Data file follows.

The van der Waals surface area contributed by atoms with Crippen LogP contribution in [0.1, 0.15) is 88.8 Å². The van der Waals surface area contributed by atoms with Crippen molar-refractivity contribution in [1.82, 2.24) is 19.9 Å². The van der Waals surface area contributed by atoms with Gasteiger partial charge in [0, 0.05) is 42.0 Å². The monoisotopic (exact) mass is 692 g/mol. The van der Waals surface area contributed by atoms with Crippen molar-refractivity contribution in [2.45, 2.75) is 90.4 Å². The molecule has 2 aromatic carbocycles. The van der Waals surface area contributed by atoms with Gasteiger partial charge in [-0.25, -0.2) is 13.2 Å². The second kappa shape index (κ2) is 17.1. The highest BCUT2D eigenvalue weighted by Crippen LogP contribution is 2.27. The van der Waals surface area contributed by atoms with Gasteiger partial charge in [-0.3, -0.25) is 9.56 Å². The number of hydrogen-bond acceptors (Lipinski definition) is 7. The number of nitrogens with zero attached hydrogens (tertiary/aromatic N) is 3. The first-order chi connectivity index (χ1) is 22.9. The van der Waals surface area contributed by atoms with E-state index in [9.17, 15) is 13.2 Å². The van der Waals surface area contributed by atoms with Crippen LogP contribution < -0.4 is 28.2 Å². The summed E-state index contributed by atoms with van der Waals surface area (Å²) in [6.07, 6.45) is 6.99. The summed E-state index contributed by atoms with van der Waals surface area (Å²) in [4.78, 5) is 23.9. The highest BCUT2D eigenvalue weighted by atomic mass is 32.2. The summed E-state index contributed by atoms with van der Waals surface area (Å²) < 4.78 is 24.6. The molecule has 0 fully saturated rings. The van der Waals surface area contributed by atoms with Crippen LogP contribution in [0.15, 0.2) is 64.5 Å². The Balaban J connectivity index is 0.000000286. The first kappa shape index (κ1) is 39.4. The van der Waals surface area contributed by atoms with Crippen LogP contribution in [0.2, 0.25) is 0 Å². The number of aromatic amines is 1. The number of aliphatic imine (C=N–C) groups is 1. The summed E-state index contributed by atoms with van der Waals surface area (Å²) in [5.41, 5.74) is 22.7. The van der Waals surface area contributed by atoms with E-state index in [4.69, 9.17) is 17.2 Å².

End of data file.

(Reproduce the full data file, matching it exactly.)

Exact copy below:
The van der Waals surface area contributed by atoms with Crippen LogP contribution in [0.1, 0.15) is 88.8 Å². The van der Waals surface area contributed by atoms with Crippen molar-refractivity contribution in [1.82, 2.24) is 19.9 Å². The van der Waals surface area contributed by atoms with Gasteiger partial charge in [0, 0.05) is 42.0 Å². The monoisotopic (exact) mass is 692 g/mol. The van der Waals surface area contributed by atoms with Crippen molar-refractivity contribution in [2.45, 2.75) is 90.4 Å². The molecule has 2 aromatic carbocycles. The van der Waals surface area contributed by atoms with Gasteiger partial charge in [-0.25, -0.2) is 13.2 Å². The second kappa shape index (κ2) is 17.1. The highest BCUT2D eigenvalue weighted by Crippen LogP contribution is 2.27. The van der Waals surface area contributed by atoms with Gasteiger partial charge in [-0.3, -0.25) is 9.56 Å². The number of hydrogen-bond acceptors (Lipinski definition) is 7. The number of nitrogens with zero attached hydrogens (tertiary/aromatic N) is 3. The first-order chi connectivity index (χ1) is 22.9. The van der Waals surface area contributed by atoms with E-state index in [9.17, 15) is 13.2 Å². The van der Waals surface area contributed by atoms with Crippen LogP contribution < -0.4 is 28.2 Å². The summed E-state index contributed by atoms with van der Waals surface area (Å²) in [6.07, 6.45) is 6.99. The summed E-state index contributed by atoms with van der Waals surface area (Å²) in [4.78, 5) is 23.9. The highest BCUT2D eigenvalue weighted by atomic mass is 32.2. The summed E-state index contributed by atoms with van der Waals surface area (Å²) < 4.78 is 24.6. The molecule has 0 fully saturated rings. The van der Waals surface area contributed by atoms with Crippen LogP contribution in [0.15, 0.2) is 64.5 Å². The Balaban J connectivity index is 0.000000286. The first kappa shape index (κ1) is 39.4. The van der Waals surface area contributed by atoms with Crippen LogP contribution in [0.2, 0.25) is 0 Å². The number of aromatic amines is 1. The number of aliphatic imine (C=N–C) groups is 1. The summed E-state index contributed by atoms with van der Waals surface area (Å²) in [5.41, 5.74) is 22.7. The van der Waals surface area contributed by atoms with E-state index in [4.69, 9.17) is 17.2 Å².